Interstitial Life: Subtractive Vitalism in Whitehead and Deleuze

Deleuze Studies 4 (1):107-119 (2010)
Abstract
Deleuze and Whitehead are both centrally concerned with the problem of how to reconcile the emergence of the New with the evident continuity and uniformity of the world through time. They resolve this problem through the logic of what Deleuze calls ‘double causality’, and Whitehead the difference between efficient and final causes. For both thinkers, linear cause-and-effect coexists with a vital capacity for desire and decision, guaranteeing that the future is not just a function of the past. The role of desire and decision can be seen in recent developments in biology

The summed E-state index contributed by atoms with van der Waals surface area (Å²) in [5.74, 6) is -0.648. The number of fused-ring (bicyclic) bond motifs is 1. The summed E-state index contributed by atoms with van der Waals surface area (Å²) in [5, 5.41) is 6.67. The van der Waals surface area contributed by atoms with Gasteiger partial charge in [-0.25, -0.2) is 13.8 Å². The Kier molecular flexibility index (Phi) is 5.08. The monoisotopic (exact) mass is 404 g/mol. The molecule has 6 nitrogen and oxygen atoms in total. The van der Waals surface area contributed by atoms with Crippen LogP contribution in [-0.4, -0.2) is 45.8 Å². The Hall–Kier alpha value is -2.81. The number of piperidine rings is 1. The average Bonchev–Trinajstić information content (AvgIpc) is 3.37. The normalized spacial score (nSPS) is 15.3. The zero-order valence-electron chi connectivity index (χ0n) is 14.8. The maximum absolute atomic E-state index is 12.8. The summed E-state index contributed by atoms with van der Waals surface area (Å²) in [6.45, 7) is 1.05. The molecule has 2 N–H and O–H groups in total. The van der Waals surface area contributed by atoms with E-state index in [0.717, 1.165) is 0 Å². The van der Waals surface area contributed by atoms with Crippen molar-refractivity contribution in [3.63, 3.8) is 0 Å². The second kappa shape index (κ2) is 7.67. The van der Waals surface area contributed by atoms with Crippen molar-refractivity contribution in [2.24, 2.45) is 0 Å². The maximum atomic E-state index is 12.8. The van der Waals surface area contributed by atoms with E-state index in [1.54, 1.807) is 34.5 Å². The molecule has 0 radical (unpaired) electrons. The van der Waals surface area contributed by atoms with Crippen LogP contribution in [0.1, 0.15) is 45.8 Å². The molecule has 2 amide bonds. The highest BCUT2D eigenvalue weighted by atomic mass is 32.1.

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References found in this work BETA
G. Deleuze (2000). The Logic of Sense. Filosoficky Casopis 48 (5):799-808.
Alfred North Whitehead (1938). Modes of Thought. New York, the Macmillan Company.
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